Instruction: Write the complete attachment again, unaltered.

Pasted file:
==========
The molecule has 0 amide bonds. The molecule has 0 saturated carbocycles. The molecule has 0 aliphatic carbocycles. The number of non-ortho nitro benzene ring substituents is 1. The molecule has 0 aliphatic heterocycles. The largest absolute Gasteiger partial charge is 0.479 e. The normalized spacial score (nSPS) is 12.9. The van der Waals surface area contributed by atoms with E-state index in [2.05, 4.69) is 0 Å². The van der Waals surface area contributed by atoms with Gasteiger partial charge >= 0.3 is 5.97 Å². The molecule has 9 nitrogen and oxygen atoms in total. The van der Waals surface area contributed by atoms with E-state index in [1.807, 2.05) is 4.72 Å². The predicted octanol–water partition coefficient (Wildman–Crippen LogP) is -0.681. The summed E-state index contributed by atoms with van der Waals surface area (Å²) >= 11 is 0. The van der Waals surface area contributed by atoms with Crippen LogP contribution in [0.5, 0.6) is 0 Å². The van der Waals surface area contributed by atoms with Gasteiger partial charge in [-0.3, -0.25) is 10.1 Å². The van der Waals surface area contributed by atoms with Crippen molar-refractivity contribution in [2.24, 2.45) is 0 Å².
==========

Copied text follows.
The molecule has 0 amide bonds. The molecule has 0 saturated carbocycles. The molecule has 0 aliphatic carbocycles. The number of non-ortho nitro benzene ring substituents is 1. The molecule has 0 aliphatic heterocycles. The largest absolute Gasteiger partial charge is 0.479 e. The normalized spacial score (nSPS) is 12.9. The van der Waals surface area contributed by atoms with E-state index in [2.05, 4.69) is 0 Å². The van der Waals surface area contributed by atoms with Gasteiger partial charge >= 0.3 is 5.97 Å². The molecule has 9 nitrogen and oxygen atoms in total. The van der Waals surface area contributed by atoms with E-state index in [1.807, 2.05) is 4.72 Å². The predicted octanol–water partition coefficient (Wildman–Crippen LogP) is -0.681. The summed E-state index contributed by atoms with van der Waals surface area (Å²) >= 11 is 0. The van der Waals surface area contributed by atoms with Crippen LogP contribution in [0.5, 0.6) is 0 Å². The van der Waals surface area contributed by atoms with Gasteiger partial charge in [-0.3, -0.25) is 10.1 Å². The van der Waals surface area contributed by atoms with Crippen molar-refractivity contribution in [2.24, 2.45) is 0 Å².